SUBSTITUTE CITY on view at the Power Plant (231 Queen's Quay West) until May 27. $4, stu/srs $2, free Wed 5-8 pm. 416-973-4949. Rating: NNNN Rating: NNNNN
so many people -- more than 1,000
-- literally crammed into the Power Plant for Friday's opening of Substitute City that the gallery is repainting its walls.
The cynical yet loving ode to Toronto was conceived when curator Philip Monk moved from Parkdale to the east end and started rediscovering his home. Monk's new daily route to urban oasis Harbourfront Centre takes him past the film studios on Eastern Avenue. Hence the show's title, which refers to Toronto's role as a movie-industry stand-in for American cities.
But the Toronto on view in Substitute City is far from a romanticized Hollywood vision. Instead, the 17 artists in Monk's lineup depict a city with a soulless urban core and suburbs blighted by monster homes.
Not that the art lacks beauty. Michael Awad's panoramic transparencies shot using a special aviation camera that can be set to photograph only moving objects are astonishing.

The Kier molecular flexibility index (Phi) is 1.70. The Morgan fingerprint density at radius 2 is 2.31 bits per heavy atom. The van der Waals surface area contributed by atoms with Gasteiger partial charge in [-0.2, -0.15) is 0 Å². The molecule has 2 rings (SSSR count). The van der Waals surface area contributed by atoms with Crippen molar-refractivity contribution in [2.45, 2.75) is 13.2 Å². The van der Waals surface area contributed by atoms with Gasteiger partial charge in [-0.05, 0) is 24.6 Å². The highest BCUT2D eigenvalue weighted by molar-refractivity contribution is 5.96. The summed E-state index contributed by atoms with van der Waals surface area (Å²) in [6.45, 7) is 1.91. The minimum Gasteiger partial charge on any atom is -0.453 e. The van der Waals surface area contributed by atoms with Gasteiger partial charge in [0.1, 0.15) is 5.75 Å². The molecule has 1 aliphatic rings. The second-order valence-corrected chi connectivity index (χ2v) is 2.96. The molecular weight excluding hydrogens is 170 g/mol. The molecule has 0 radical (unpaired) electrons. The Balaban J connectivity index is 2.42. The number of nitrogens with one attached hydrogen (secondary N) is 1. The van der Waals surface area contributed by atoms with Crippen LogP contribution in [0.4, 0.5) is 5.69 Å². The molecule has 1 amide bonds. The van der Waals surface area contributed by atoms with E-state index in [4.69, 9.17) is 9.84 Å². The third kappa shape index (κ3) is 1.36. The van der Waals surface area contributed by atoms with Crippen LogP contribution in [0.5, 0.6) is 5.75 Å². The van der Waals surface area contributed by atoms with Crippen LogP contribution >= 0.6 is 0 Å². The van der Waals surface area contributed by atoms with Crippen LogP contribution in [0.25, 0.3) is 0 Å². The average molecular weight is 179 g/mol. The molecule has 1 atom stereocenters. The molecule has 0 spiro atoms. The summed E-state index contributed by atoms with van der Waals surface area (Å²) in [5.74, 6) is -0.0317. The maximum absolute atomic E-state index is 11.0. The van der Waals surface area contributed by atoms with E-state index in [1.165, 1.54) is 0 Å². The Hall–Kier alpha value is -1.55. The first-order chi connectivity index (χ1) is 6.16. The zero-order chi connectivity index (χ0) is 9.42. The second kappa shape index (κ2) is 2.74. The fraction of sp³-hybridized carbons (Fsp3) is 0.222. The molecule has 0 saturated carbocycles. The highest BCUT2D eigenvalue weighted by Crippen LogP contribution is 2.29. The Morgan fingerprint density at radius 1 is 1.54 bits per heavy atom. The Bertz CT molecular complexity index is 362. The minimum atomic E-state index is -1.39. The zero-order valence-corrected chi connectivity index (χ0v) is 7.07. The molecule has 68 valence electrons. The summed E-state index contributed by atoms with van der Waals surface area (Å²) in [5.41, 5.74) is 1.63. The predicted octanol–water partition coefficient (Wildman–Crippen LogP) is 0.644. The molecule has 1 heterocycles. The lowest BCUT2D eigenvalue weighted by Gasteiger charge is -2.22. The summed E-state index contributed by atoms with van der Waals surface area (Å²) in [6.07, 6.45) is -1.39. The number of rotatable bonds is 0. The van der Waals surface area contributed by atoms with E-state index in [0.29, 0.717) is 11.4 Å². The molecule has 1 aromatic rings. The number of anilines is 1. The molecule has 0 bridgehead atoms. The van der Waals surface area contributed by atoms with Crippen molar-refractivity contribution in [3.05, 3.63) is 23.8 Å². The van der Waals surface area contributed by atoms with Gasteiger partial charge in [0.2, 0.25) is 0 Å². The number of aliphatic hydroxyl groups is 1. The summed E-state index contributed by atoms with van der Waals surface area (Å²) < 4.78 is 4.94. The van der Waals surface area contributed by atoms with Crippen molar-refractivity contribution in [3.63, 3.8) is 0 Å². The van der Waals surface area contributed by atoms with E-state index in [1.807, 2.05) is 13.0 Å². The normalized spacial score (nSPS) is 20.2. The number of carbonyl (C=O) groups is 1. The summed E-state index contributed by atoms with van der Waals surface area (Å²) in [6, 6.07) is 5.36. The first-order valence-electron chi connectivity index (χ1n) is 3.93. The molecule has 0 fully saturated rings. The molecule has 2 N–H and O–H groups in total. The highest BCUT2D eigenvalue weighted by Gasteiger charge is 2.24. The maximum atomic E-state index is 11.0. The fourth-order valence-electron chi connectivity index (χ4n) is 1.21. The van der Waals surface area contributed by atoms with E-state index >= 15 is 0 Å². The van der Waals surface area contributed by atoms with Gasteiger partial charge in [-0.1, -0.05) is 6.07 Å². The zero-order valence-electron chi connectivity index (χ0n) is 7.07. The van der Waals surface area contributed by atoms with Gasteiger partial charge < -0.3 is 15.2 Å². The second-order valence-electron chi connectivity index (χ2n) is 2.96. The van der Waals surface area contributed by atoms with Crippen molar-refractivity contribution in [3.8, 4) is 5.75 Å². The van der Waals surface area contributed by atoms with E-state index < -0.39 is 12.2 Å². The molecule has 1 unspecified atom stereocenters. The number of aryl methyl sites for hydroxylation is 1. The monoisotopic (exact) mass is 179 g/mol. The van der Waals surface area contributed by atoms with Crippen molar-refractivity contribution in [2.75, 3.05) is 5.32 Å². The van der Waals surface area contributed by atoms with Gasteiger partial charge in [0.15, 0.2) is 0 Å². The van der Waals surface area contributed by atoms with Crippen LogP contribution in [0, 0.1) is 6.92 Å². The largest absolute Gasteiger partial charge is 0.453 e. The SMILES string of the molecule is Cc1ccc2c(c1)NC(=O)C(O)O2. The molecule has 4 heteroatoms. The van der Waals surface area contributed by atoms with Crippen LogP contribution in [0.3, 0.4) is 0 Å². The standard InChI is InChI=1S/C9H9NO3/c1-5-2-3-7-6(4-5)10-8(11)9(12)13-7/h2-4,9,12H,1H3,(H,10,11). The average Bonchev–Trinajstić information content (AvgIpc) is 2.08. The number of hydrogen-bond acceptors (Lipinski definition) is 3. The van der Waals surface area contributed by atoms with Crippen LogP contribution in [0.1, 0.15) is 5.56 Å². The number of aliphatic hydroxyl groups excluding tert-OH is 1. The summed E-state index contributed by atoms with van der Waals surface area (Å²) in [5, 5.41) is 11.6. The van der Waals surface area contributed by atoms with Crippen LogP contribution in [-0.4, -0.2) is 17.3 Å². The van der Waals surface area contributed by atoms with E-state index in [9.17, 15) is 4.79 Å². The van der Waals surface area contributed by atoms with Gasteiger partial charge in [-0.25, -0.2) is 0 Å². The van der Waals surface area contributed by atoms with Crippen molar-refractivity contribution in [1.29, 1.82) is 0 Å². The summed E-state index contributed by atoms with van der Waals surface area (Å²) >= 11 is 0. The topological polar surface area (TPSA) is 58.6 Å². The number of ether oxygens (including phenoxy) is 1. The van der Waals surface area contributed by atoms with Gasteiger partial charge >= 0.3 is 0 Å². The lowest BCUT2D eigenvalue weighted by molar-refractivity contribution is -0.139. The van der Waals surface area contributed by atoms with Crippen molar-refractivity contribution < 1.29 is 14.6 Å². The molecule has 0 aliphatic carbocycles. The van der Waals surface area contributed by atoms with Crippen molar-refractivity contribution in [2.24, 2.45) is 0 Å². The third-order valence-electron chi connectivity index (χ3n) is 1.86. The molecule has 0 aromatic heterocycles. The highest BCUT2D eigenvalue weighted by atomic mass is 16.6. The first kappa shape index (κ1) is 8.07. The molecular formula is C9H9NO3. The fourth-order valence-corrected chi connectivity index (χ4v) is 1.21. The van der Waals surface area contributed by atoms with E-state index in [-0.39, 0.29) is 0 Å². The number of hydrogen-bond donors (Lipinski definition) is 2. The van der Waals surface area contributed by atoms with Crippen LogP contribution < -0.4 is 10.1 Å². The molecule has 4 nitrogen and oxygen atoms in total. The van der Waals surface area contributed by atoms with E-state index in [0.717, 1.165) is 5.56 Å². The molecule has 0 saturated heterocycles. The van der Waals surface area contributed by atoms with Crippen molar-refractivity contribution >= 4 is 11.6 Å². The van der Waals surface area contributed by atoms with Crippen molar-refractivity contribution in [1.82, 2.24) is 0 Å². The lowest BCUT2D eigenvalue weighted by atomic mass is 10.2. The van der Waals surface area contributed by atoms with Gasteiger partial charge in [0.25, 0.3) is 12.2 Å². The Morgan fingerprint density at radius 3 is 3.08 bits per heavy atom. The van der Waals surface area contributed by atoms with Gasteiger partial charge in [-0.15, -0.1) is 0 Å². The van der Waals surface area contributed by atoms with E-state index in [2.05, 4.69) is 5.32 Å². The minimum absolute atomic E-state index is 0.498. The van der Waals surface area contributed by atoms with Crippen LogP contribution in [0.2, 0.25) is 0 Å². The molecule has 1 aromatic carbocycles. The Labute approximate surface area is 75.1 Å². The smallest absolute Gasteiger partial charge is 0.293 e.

Peter MacCallum finds poetry in his photos of the Gardiner East Demolition Project. John McLachlin's lush Cibachromes depict popular park cruising sites. Robin Collyer strips the texts from his photos of signage. Adrian Blackwell's pinhole photos document studio spaces that have since made way for a fibre-optics cable factory. Karma Clarke-Davis's helicopter footage of the financial district glistens with jewel tones. All are tinged with melancholy.
Then there are the artists who focus on urban blight. Kika Thorne (solo and with Blackwell) films major political actions, while Leslie Peters shoots films of highway road surfaces. Geoffrey James (in one case collaborating with Atom Egoyan) photographs monster-home construction. Rose Kallal hits a spooky note with her nocturnal photography. Vid Ingelevics's panoramic views of the St. Clair and Vaughan area are all shot from a notoriously unlovely apartment block, and Istvan Kantor's 20-minute Broadcast 2000 likens building demolition to violent sex.
It's impossible to view Danny & Reid's Motion Machine's Five Seasons (complete with twangy soundtrack) without remembering that one half of this duo, Reid Diamond, died less than a month ago, while Mike Hoolboom's filmic musing on relationship breakups invokes a different kind of loss. Comic artist Seth has built a career out of his solipsistic take on depression in a very recognizable T.O.
The overwhelming vibe is of deep-rooted love for Toronto, despite the city's flaws. Some of the best pieces on view are among the film and video selections, whose total running time is over two hours -- so don't plan on a quick visit to this essential if sentimental show.